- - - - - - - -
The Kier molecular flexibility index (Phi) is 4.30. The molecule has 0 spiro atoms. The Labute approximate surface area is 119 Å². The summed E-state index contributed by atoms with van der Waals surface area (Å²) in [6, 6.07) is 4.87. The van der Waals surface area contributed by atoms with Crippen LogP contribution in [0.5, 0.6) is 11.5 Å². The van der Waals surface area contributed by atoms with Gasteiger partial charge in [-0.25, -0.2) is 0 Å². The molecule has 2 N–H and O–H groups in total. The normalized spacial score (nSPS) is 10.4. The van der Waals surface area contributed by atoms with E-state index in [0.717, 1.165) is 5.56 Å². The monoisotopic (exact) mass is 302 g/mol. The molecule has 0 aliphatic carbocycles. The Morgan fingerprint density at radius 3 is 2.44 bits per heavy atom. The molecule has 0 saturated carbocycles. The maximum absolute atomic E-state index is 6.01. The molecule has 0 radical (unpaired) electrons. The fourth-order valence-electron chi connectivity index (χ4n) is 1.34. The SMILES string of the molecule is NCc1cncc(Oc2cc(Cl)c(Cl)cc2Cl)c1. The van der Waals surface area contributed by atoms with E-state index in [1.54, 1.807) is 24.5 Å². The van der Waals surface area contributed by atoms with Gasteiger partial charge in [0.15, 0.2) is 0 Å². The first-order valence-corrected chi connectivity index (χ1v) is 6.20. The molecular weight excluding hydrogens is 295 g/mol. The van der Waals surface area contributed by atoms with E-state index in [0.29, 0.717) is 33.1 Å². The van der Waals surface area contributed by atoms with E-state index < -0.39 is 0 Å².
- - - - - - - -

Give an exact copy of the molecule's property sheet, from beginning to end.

The Kier molecular flexibility index (Phi) is 4.30. The molecule has 0 spiro atoms. The Labute approximate surface area is 119 Å². The summed E-state index contributed by atoms with van der Waals surface area (Å²) in [6, 6.07) is 4.87. The van der Waals surface area contributed by atoms with Crippen LogP contribution in [0.5, 0.6) is 11.5 Å². The van der Waals surface area contributed by atoms with Gasteiger partial charge in [-0.25, -0.2) is 0 Å². The molecule has 2 N–H and O–H groups in total. The normalized spacial score (nSPS) is 10.4. The van der Waals surface area contributed by atoms with E-state index in [0.717, 1.165) is 5.56 Å². The monoisotopic (exact) mass is 302 g/mol. The molecule has 0 aliphatic carbocycles. The Morgan fingerprint density at radius 3 is 2.44 bits per heavy atom. The molecule has 0 saturated carbocycles. The maximum absolute atomic E-state index is 6.01. The molecule has 0 radical (unpaired) electrons. The fourth-order valence-electron chi connectivity index (χ4n) is 1.34. The SMILES string of the molecule is NCc1cncc(Oc2cc(Cl)c(Cl)cc2Cl)c1. The van der Waals surface area contributed by atoms with E-state index in [1.54, 1.807) is 24.5 Å². The van der Waals surface area contributed by atoms with Gasteiger partial charge in [0.15, 0.2) is 0 Å². The first-order valence-corrected chi connectivity index (χ1v) is 6.20. The molecular weight excluding hydrogens is 295 g/mol. The van der Waals surface area contributed by atoms with E-state index in [0.29, 0.717) is 33.1 Å². The van der Waals surface area contributed by atoms with E-state index < -0.39 is 0 Å².